Establishing effective contact tracing in Greater Manchester as part of a National Contact Tracing Service will be critical as we move into the next phase of our response to the pandemic, explains Professor Kate Ardern
T est, track and trace will be a vital component in stimulating longer term socio-economic recovery, loosening lockdown restrictions and ensuring not just Greater Manchester (GM) but the UK is a safe place to live, work, visit and do business.
Contact tracing is a tried and trusted approach that has been used for many years to prevent the spread of infection and to contain and stop outbreaks.
The three-part plan will shape how and when city regions and ultimately the UK leaves lockdown with three main aims central to it. These include testing people to uncover the virus, tracking where the virus is spreading and tracing people who may be infected – it is universally agreed that success relies on all three elements working in tune together.
As we move into the next phase of our response to the pandemic, establishing effective contact tracing in GM, as part of a National Contact Tracing Service (NCTS), will be critical in controlling the spread of the virus.
GM continues to be a vocal contributor to the iterative shaping of the national model and this will continue as the national model and leadership continue to evolve.
But there are many challenges and obstacles to overcome with the immediate steps being the ability to mobilise a whole system approach to contact tracing activity in GM as part of the NCTS.
These arrangements are part of the establishment of a national contact tracing approach which seeks to establish a regionalised network. Plans are in place for the regionalised GM network to have three primary functions which include supporting complex contact tracing in places such as homeless accommodation, police stations and social care settings; providing direct support to those identified through contact tracing for whom adherence to self-isolation measures may be challenging and consequence management as a result of managing an outbreak.
During the last few weeks, considerable progress has been made in shaping a Greater Manchester Contact Tracing Model.
This will be a whole system endeavour with leadership required from across health, local government, wider public service, Public Health England, the business community and the voluntary, community and social enterprise (VCSE) sectors.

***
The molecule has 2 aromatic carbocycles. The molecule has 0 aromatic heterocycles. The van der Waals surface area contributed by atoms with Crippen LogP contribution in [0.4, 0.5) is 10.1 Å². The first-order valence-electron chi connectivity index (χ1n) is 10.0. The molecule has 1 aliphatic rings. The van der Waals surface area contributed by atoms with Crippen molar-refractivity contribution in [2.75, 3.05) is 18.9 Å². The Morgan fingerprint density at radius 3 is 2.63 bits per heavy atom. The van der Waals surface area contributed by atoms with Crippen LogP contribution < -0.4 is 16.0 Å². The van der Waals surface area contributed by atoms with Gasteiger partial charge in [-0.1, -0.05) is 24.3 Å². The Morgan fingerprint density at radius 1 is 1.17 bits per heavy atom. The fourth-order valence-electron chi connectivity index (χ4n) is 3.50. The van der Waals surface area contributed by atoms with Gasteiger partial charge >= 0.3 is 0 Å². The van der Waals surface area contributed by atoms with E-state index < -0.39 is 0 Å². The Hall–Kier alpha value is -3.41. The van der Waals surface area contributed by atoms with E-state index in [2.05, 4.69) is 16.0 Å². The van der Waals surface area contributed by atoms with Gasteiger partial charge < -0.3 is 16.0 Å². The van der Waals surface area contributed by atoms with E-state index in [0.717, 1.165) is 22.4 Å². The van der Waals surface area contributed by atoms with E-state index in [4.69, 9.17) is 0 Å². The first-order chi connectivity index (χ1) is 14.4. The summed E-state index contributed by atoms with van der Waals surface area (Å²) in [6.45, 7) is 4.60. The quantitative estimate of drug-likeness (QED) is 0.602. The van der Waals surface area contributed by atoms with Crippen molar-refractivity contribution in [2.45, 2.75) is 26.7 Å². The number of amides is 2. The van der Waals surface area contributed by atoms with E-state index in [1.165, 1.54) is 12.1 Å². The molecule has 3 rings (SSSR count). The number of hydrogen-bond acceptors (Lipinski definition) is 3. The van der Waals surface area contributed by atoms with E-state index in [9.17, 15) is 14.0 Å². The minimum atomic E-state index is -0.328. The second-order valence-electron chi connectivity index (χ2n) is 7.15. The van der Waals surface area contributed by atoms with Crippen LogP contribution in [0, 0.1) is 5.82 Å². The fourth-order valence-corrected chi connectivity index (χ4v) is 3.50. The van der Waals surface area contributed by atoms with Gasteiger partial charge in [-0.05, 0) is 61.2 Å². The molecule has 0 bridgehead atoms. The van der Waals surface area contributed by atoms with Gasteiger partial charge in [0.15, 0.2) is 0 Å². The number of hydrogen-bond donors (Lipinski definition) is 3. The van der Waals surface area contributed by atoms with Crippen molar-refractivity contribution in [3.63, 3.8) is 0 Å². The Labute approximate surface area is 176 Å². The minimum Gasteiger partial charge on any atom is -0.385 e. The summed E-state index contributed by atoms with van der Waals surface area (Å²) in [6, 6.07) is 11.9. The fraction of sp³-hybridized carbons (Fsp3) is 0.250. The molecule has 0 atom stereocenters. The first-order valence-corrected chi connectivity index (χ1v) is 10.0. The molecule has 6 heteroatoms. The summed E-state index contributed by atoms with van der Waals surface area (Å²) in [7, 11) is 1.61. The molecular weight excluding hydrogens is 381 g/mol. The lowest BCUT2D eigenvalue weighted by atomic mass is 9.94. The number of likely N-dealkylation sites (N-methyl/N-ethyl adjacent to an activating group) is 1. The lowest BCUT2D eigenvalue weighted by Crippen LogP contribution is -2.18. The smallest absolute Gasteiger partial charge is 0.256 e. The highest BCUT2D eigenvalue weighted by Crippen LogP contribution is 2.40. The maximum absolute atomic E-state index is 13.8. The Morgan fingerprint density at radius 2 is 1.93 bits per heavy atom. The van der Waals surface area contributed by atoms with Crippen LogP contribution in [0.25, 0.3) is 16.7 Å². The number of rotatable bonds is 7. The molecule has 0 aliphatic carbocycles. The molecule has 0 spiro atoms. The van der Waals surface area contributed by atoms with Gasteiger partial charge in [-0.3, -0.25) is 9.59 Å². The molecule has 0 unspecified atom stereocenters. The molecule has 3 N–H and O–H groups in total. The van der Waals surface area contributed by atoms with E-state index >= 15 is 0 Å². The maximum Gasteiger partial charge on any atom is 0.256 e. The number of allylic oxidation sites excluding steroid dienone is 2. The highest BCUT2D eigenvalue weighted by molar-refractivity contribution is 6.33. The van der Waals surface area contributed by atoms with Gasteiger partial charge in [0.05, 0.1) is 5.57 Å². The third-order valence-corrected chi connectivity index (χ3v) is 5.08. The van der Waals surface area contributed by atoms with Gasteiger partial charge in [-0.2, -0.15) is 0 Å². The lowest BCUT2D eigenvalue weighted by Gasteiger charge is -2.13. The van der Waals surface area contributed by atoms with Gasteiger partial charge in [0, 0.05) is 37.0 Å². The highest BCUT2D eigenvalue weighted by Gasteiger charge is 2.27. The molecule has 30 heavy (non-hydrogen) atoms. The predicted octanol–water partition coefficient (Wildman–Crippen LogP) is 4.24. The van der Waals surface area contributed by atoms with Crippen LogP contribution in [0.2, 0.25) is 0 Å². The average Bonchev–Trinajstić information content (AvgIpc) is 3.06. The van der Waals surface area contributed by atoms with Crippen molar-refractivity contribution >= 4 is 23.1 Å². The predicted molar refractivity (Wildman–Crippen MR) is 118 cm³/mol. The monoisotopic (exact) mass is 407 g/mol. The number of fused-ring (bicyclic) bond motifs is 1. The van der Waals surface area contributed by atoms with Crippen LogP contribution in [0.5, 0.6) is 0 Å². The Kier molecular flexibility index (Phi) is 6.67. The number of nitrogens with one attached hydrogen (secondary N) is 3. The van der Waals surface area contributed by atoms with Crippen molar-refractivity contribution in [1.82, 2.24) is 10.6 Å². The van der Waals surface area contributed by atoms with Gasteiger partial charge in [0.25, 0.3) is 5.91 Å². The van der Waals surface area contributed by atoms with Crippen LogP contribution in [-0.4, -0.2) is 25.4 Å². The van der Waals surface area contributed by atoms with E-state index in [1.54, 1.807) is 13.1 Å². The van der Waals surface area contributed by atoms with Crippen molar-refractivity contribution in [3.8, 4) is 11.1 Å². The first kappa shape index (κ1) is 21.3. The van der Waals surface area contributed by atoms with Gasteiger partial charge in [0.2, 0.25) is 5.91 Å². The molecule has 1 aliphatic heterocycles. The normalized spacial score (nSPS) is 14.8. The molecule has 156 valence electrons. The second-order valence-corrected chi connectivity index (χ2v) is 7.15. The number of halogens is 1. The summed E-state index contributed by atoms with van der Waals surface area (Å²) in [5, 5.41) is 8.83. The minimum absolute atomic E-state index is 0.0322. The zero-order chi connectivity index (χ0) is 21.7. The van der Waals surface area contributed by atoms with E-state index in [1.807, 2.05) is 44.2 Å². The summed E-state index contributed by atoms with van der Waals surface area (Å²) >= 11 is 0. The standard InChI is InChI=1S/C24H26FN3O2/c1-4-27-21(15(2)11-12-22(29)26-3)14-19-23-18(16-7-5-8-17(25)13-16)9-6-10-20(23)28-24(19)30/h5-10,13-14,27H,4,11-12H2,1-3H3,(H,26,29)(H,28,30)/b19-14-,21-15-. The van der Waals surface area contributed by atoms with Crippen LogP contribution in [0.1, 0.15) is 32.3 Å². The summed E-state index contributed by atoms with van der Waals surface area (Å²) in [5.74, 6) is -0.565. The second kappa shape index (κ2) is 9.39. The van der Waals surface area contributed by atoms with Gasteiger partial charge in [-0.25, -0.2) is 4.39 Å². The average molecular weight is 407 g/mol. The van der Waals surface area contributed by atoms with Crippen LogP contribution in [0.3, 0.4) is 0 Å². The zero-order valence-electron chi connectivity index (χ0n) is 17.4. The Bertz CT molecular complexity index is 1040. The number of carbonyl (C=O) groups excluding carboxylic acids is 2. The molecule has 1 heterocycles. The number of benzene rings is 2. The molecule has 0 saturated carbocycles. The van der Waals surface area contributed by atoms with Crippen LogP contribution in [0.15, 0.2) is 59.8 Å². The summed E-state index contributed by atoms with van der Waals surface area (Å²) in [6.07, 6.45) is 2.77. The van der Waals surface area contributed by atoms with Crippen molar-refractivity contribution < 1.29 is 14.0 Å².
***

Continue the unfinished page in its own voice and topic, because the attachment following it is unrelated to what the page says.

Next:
Regional localities will play a key role in the effective national roll-out of contact tracing and will take on some core minimum requirements such as connecting to the GM contact tracing and testing architecture, supporting and protecting vulnerable individuals, household and groups, while also engaging with local communities.
Fortunately in GM, we are already on track in relation to many of these likely minimum requirements due to the early commencement of the GM contact tracing programme.
In the coming weeks within the immediate mobilisation phase of the GM contact tracing model, a number of developments are expected to take place.
A ‘shadow’ GM Contact Tracing Single Point of Contact (SPOC) is expected to be established to provide the single interface between the NCTS and Greater Manchester. This will be integrated with staff and resources from Public Health England North West.
Changes to infection rates and the emergence of geographical ‘hot-spots’ and ‘cold-spots’ will be identified via a GM Local Surveillance System that will build upon the existing COVID-19 analytics and intelligence.
Bolstering the short-term workforce required within a collaborative GM contact tracing approach will be a key challenge presented as preparations accelerate.
The aim is to draw upon resources by focusing on existing public service employees in the city-region who are shielded, furloughed or who could be redeployed; graduates (awaiting results) from environmental health, public health, nursing and allied health professional courses; or employees in organisations contracted by GMCA – again currently furloughed or shielded.
In the long-term, this GM-wide approach will be a fundamental part of the COVID-19 pandemic response and recovery for the next 18 to 24 months.
It could also provide an opportunity to establish a future-proofed blueprint for health protection and outbreak management for GM beyond COVID-19.
Professor Kate Ardern is director of public health at Wigan MBC and lead director of public health for the Greater Manchester Combined Authority for health protection and emergency planning and response